RUOK: School leaders invite mental health conversations

Students and academics encouraged to look out for each other. Plus, seven things you can control during the pandemic.

Thinking about the future is in biomedical scientists’ DNA. After all, making a difference to human health takes time, a life’s work in fact.

However, for now, Professor Jennifer Wilkinson-Berka, Head of the School of Biomedical Sciences, is urging the cohort to think about the day, not the future.

"The COVID-19 pandemic is having a major impact. This is difficult. Now is a time to concentrate on each day as it comes and be kind to yourself,” she says.

“Tap into the University resources, but also more closely with your friendship groups, your supervisor, the head of your department and even with me – and be aware that the University completely understands what you are facing.”

Thursday 10 September is RUOK Day, an annual awareness day empowering people to connect with those around them and start a conversation with anyone who might be struggling with life.

Dr Charles Sevigny, a lecturer in the Department of Physiology, says starting that conversation is the most important step.

Dr Sevigny lost his sister to suicide nine years ago. “She had bipolar disorder, and ever since then I’ve put a lot of thought into what I could have done differently to change what happened.”

The Digital Learning Hub Director says, it’s important to remember that everyone gets sad and stressed. But, it becomes a mental health concern when that stress or sadness gets in the way of the life you aspire to have.


More than 50 per cent of young people are experiencing negative mental feelings as a result of the pandemic, according to Student Edge, a member-based organisation of Australian universities, TAFE and high schools.

When students aged 14 to 25 were asked how they felt about the pandemic, their response was negative and suggested high levels of stress.

“Student are at the top of our mind,” says Professor Wilkinson-Berka. “They have come to the University to do these exciting projects, chosen their supervisor, met their lab mates and mentors – and, now, it seems like the carpet has been ripped out from beneath them.

“This is where resilience is very important because as scientists need to have resilience throughout our careers. We all have ups and downs and I’ve had just as many as anybody.”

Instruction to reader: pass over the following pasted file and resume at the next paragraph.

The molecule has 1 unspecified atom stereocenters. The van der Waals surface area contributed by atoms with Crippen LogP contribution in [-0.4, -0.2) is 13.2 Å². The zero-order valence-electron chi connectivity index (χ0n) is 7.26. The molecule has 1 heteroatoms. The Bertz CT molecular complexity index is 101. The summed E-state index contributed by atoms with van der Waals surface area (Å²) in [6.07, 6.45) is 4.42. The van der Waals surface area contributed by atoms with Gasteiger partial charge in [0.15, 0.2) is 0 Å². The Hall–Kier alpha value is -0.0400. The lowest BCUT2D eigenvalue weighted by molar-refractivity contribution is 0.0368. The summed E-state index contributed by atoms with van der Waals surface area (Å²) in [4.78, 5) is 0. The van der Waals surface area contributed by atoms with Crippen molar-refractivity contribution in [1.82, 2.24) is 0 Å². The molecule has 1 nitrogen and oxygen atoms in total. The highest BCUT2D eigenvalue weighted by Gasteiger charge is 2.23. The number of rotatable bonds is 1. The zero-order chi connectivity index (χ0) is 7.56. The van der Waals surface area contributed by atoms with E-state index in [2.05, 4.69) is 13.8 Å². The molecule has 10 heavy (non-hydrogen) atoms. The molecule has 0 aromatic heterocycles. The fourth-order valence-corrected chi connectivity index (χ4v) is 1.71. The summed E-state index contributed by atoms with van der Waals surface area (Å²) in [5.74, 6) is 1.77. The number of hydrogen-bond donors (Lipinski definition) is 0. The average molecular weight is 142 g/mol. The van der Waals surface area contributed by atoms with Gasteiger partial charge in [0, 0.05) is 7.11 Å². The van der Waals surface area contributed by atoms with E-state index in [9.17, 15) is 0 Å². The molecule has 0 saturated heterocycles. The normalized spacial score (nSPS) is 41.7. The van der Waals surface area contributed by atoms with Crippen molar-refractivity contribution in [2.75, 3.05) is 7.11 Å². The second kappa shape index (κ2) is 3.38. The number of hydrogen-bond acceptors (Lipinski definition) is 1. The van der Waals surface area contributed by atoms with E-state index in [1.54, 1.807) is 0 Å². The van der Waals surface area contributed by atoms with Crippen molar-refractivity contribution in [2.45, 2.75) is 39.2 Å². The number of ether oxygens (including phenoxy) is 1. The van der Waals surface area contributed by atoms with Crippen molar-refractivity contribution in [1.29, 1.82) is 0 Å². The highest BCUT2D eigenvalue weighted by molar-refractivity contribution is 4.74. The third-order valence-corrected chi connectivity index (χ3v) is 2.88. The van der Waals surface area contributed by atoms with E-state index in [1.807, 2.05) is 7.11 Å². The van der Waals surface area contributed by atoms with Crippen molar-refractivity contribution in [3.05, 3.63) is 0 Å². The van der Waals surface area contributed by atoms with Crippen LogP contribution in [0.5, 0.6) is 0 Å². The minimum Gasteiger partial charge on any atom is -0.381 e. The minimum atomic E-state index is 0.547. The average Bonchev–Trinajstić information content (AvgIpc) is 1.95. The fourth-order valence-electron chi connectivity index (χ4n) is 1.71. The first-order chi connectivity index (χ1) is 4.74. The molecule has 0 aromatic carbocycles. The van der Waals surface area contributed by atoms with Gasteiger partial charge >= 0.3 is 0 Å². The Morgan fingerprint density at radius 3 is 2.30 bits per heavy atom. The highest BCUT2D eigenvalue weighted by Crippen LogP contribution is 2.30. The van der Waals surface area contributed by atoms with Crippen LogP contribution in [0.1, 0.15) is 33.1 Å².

Staying socially connected is one of the most important things young people can do, according to ReachOut. Dr Sevigny adds, avoiding social pressures especially on social media and talking about any feeling around pressure to perform can help students.


Professor Wilkinson-Berka says in recent video calls with the School’s specialist teachers and laboratory heads she sees dedication, but also the work-family juggle and fatigue.

“Everyone is working extra hard to get online teaching up and you’re worried about your students mental health – and I’m concerned about yours,” she says.

It has been more than four months since Australia entered a lockdown to combat the spread of COVID-19 and many people are realising the pandemic is far from over.

The Melbourne Institute’s weekly survey of the impact of COVID-19 in Australia – Taking the Pulse of the Nation – shows reports of high mental distress have doubled since the pandemic began.

The tracking of the economic and social wellbeing of Australians also reveals an increase in mental distress among fathers.

Pre-COVID-19, fathers were a less vulnerable group with only five to nine per cent of them reporting high levels of mental distress. Now, they are most distressed group with 33 per cent of fathers whose youngest child is aged five to 11 reporting high levels of mental distress, the research shows.

“I want you to take care of yourself, and unless you care for your family, you can’t do your work well and you just won’t be happy,” says Prof Wilkinson-Berka to mothers and fathers.


Beyond Blue Chair, the Hon Julia Gillard AC discusses the importance of remaining connected, kind and compassionate during the coronavirus outbreak.

“As humans, we’re hardwired to crave stability. If you’re feeling worried and unsettled that is perfectly understandable.”

She says, there are many things you can do to minimise distress and strengthen your emotional wellbeing.

The University’s Counselling and Psychological Services (CAPS) outline seven strategies to cope with stress, anxiety and distress during this challenging time:

  1. Learn how to protect yourself and others from COVID-19
  2. Acknowledge your feelings
  3. Maintain your day-to-day activities and a routine as much as possible
  4. Stay connected
  5. Remember that physical distancing does not need to mean social disconnection
  6. Contribute
  7. Keep things in perspective

Different strategies work for different people, says Dr Sevigny. “It’s so easy to fall into a rut during lockdown, but find what works for you and remember, getting help is brave and takes courage.”

By Harriet Edmund

Find out more about University’s counselling and resources. See Beyond Blue’s Coronavirus Mental Wellbeing Support Service, and visit RUOK for information about how to start a conversation and what to do next.